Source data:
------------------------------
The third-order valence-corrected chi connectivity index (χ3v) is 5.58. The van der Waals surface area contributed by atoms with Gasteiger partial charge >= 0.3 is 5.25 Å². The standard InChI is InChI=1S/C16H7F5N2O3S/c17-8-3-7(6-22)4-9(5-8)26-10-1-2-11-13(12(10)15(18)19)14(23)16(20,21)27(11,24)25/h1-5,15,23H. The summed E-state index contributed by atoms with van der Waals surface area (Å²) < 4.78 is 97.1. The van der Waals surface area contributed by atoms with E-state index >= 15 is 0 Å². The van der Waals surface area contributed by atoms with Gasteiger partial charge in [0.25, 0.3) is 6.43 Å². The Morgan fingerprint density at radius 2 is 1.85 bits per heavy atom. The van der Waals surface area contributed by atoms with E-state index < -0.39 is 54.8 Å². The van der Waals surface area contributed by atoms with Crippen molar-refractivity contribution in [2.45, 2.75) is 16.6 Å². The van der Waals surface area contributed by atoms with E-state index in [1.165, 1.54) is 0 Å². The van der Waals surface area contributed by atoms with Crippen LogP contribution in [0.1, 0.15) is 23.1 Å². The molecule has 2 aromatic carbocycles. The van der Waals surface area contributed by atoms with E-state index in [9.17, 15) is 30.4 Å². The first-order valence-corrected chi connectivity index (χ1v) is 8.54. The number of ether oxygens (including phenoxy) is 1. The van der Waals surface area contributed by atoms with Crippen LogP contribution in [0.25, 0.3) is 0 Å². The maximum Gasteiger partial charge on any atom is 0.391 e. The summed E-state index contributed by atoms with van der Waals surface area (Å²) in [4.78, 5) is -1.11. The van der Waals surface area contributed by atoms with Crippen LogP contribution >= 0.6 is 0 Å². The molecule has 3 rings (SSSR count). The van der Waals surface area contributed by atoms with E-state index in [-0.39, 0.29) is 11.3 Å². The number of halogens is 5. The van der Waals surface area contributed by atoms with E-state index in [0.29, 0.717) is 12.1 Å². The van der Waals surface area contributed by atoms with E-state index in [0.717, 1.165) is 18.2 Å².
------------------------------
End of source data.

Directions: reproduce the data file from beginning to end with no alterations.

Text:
The third-order valence-corrected chi connectivity index (χ3v) is 5.58. The van der Waals surface area contributed by atoms with Gasteiger partial charge >= 0.3 is 5.25 Å². The standard InChI is InChI=1S/C16H7F5N2O3S/c17-8-3-7(6-22)4-9(5-8)26-10-1-2-11-13(12(10)15(18)19)14(23)16(20,21)27(11,24)25/h1-5,15,23H. The summed E-state index contributed by atoms with van der Waals surface area (Å²) < 4.78 is 97.1. The van der Waals surface area contributed by atoms with E-state index >= 15 is 0 Å². The van der Waals surface area contributed by atoms with Gasteiger partial charge in [0.25, 0.3) is 6.43 Å². The Morgan fingerprint density at radius 2 is 1.85 bits per heavy atom. The van der Waals surface area contributed by atoms with E-state index < -0.39 is 54.8 Å². The van der Waals surface area contributed by atoms with Crippen molar-refractivity contribution in [2.45, 2.75) is 16.6 Å². The van der Waals surface area contributed by atoms with E-state index in [1.165, 1.54) is 0 Å². The van der Waals surface area contributed by atoms with Crippen LogP contribution in [0.1, 0.15) is 23.1 Å². The molecule has 2 aromatic carbocycles. The van der Waals surface area contributed by atoms with E-state index in [9.17, 15) is 30.4 Å². The first-order valence-corrected chi connectivity index (χ1v) is 8.54. The number of ether oxygens (including phenoxy) is 1. The van der Waals surface area contributed by atoms with Crippen LogP contribution in [0.25, 0.3) is 0 Å². The maximum Gasteiger partial charge on any atom is 0.391 e. The summed E-state index contributed by atoms with van der Waals surface area (Å²) in [4.78, 5) is -1.11. The van der Waals surface area contributed by atoms with Crippen LogP contribution >= 0.6 is 0 Å². The molecule has 3 rings (SSSR count). The van der Waals surface area contributed by atoms with E-state index in [-0.39, 0.29) is 11.3 Å². The number of halogens is 5. The van der Waals surface area contributed by atoms with E-state index in [0.29, 0.717) is 12.1 Å². The van der Waals surface area contributed by atoms with E-state index in [0.717, 1.165) is 18.2 Å².